SIR THOMAS PAISLEY (PASLEY)
Hired armed brig
Hired armed brig with sixteen 6-pounders.
- On 11 April 1801 the brig LA JEUNE ARNETTE was surveyed in the yard at Plymouth Dock and on 24th. she was commissioned as PAISLEY by Lieut. WOOLDRIDGE, late of the CENTAUR.
On 24 May she was ready for sea and had orders to sail as soon as the wind was fair. She sailed from Plymouth on 2 June with dispatches from Ad. CORNWALLIS off Brest.
While returning to Plymouth PAISLEY chased a large French lugger and a cutter for several hours before losing them in a fog, but when the fog lifted and Lieut. WOOLDRIDGE saw the cutter far to leeward he had to decline the chase to bring his dispatches in.
He arrived on the 8th. and sailed again at 6 o'clock the following evening.
- On 15 June PAISLEY sailed with Sir James SAUMAREZ's squadron for Cadiz.
On the 26th., the admiral sent PAISLEY to Lisbon with letters for England saying that the port was in a complete state of blockade.
Lieut. WOOLDRIDGE captured the Spanish privateer felucca GOLONDRINA off Cape St. Vincent on the 29 June. She was armed with two guns and muskets and nine of her crew of 33 men had been sent off as prize crews in a Guernsey lugger and a Portuguese schooner she had taken.
PAISLEY entered Gibraltar on the 9 July and was sent by Rear-Ad. SAUMAREZ to Minorca to look for Rear-Ad. Sir J. B. WARREN.
Following reports from neutral vessels he went from there as far as Malta but found only the GENEREUX (84)
- PAISLEY was hailed by a Spanish xebec on the 21st. some 20 miles south-west of the island of Carbera (south of Mallorca).
The Spaniard ordered PAISLEY to send her boat aboard but instead Lieut. WOOLDRIDGE opened fire and continued for over an hour until the enemy was silenced.
It being then a perfect calm the xebec was able to escape to Ivica in spite of the best efforts of PAISLEY's crew.
The enemy had 22 guns.
PAISLEY lost one man killed and two wounded.
- He had more success off Cape Tresforcas on the 29th. when he captured the Spanish privateer schooner ATAMARIA with only seven guns on board although pierced for fourteen. She was ten days out of Malaga and had taken a schooner from Oran with cattle for Gibraltar.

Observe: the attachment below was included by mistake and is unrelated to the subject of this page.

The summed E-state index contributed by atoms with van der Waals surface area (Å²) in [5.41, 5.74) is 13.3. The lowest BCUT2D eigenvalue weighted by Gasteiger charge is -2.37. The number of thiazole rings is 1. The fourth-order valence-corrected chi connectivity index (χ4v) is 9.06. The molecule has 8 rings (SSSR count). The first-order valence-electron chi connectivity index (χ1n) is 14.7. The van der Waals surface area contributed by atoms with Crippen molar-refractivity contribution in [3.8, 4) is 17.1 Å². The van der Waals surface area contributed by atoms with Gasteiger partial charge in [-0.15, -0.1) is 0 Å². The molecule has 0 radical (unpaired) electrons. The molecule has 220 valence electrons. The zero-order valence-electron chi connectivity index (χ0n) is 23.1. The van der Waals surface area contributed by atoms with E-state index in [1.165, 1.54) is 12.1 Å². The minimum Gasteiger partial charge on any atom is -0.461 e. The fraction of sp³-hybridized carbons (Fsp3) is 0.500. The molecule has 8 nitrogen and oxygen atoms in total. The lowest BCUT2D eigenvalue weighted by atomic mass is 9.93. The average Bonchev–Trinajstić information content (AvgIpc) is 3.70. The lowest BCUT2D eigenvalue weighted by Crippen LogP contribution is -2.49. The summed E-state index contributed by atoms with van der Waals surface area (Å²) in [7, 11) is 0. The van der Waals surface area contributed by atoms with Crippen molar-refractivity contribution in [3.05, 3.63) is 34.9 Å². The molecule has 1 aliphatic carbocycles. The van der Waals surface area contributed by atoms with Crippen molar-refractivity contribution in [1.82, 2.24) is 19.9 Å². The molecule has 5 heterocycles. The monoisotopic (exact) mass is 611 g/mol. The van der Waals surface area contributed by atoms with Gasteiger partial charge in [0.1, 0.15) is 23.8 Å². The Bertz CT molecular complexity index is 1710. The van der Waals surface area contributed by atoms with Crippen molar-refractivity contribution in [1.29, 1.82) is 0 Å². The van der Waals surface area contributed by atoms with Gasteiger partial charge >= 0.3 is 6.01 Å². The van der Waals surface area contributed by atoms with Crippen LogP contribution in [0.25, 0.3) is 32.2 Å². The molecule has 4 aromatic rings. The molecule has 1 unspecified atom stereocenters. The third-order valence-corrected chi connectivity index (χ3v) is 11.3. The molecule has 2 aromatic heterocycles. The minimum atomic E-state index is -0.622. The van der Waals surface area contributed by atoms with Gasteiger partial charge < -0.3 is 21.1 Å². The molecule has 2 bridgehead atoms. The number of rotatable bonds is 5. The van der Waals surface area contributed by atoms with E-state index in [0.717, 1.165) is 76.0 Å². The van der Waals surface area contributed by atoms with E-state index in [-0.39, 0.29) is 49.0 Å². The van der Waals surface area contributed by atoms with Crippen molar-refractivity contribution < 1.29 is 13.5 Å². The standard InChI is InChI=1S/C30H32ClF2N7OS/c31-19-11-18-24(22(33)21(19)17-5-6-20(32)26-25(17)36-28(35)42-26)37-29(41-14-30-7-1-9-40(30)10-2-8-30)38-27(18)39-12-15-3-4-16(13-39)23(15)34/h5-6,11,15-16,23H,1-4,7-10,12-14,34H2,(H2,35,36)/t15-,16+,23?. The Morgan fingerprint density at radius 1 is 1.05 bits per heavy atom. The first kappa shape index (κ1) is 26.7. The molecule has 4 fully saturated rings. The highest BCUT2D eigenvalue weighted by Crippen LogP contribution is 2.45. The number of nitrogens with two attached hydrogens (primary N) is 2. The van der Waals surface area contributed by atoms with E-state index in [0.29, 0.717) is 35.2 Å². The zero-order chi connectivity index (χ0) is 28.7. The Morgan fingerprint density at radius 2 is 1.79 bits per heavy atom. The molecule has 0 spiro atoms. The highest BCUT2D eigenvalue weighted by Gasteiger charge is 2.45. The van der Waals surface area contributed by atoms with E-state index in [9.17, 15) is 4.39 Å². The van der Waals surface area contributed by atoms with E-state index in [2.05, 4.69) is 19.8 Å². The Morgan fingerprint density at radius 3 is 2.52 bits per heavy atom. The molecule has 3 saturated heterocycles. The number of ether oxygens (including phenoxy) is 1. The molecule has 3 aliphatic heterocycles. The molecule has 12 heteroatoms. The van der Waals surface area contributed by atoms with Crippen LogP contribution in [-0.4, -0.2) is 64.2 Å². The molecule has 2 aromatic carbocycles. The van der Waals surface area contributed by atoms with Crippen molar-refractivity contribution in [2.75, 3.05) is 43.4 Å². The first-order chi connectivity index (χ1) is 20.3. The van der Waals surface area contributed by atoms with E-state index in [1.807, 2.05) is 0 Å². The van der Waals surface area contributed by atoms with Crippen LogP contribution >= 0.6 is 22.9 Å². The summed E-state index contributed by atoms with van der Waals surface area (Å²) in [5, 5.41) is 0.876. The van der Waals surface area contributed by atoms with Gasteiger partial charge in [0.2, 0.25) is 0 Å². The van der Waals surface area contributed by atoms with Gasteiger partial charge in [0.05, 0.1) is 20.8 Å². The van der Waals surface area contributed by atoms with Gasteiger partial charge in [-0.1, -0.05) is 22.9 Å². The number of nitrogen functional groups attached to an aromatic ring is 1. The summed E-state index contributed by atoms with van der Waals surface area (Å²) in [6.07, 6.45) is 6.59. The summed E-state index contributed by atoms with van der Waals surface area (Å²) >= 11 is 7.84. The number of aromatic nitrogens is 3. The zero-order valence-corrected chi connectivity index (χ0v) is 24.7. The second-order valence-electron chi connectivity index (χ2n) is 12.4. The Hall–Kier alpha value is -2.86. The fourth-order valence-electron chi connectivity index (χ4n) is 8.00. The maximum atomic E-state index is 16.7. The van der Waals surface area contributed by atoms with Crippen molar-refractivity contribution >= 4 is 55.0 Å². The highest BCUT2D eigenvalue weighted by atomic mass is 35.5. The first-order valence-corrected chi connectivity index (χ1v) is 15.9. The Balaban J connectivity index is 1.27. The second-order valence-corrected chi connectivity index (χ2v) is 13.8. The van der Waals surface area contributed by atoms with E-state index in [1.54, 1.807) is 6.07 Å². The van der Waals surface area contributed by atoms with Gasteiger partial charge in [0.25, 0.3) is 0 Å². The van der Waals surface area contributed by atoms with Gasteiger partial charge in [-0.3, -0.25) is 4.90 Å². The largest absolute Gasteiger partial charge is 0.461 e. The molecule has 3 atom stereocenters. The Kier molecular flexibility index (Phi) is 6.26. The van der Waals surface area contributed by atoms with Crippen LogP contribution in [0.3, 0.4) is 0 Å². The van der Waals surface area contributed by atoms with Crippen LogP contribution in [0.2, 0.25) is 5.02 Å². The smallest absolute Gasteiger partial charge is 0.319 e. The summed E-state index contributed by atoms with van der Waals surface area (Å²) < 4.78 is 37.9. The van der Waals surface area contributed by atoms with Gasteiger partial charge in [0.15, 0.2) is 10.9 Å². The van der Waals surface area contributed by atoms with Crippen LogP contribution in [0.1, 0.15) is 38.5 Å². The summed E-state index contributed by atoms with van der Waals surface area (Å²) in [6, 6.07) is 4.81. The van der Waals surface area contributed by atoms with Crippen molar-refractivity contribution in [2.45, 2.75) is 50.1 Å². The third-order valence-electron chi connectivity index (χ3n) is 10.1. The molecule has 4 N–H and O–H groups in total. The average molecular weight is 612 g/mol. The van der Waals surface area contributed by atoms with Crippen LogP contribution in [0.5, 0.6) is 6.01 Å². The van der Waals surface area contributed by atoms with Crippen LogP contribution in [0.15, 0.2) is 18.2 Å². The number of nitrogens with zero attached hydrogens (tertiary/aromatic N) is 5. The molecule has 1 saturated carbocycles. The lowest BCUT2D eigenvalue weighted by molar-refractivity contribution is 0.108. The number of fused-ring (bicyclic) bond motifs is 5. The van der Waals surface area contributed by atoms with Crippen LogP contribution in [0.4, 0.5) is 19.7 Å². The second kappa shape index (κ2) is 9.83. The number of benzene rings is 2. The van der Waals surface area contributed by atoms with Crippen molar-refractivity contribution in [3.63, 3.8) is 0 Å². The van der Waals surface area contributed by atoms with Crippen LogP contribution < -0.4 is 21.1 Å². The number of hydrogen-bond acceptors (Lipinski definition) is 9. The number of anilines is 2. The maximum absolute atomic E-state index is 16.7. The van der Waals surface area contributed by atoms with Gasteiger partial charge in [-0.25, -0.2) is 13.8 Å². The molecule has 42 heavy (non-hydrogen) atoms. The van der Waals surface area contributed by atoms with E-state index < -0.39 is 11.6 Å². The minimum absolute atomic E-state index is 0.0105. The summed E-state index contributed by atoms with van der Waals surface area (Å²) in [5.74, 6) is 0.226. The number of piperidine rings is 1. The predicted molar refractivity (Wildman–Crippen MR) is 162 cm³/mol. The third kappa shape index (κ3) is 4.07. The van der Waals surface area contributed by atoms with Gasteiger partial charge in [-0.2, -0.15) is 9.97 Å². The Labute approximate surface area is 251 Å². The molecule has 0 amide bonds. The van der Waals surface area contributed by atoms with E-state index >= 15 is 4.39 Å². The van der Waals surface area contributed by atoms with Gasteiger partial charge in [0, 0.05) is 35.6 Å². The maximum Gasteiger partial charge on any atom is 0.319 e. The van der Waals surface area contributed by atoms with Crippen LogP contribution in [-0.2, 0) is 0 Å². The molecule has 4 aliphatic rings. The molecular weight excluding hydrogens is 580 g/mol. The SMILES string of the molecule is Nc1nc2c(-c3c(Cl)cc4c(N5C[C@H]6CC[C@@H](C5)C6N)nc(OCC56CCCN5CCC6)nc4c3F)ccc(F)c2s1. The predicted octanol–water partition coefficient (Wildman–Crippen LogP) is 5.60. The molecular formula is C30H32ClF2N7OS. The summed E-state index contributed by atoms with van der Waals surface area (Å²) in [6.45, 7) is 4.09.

- On the 28 October 1801 he was some 60 miles E. S.E.
of Cape de Gat when he was chased by a polacca which soon came close and they exchanged fire for about an hour.
When most of PAISLEY's main rigging had been shot away Lieut. WOOLDRIDGE decided that he had to board her before he himself was overwhelmed so PAISLEY was set to run across her hawse and the enemy's bowsprit lashed to the capstan.
Notwithstanding the superior numbers on the enemy vessel she was carried in about a quarter of an hour.
- The enemy was the Spanish privateer EL VIRGINE DEL ROSARIO, pierced for 20 guns but only mounting two long 24-pounders and eight long 12s.
Her crew of 94 came from Malaga.
The gunner, Mr James POOKE, and two seamen were killed.
Lieut. WOOLDRIDGE was shot through the left shoulder; the master, Mr Ambrose LIONS (or LYON) of Plymouth was wounded dangerously in the head and died of his wounds while being carried to the hospital; the first mate, Mr George DAVIE, was shot through the thigh and five seamen were wounded.
Twenty-one officers and men were killed on board the enemy an thirteen wounded.
PAISLEY returned to Spithead at the end of December at which time Lieut. WOOLDRIDGE's wound had still not healed.
- PAISLEY, now commanded by Lieut. MORRIS, left the squadron on the 9 February 1802 with dispatches from Rear-Ad. Sir James SAUMAREZ and arrived in Plymouth on the 24th., just missing a severe gale which struck the south-west the following night.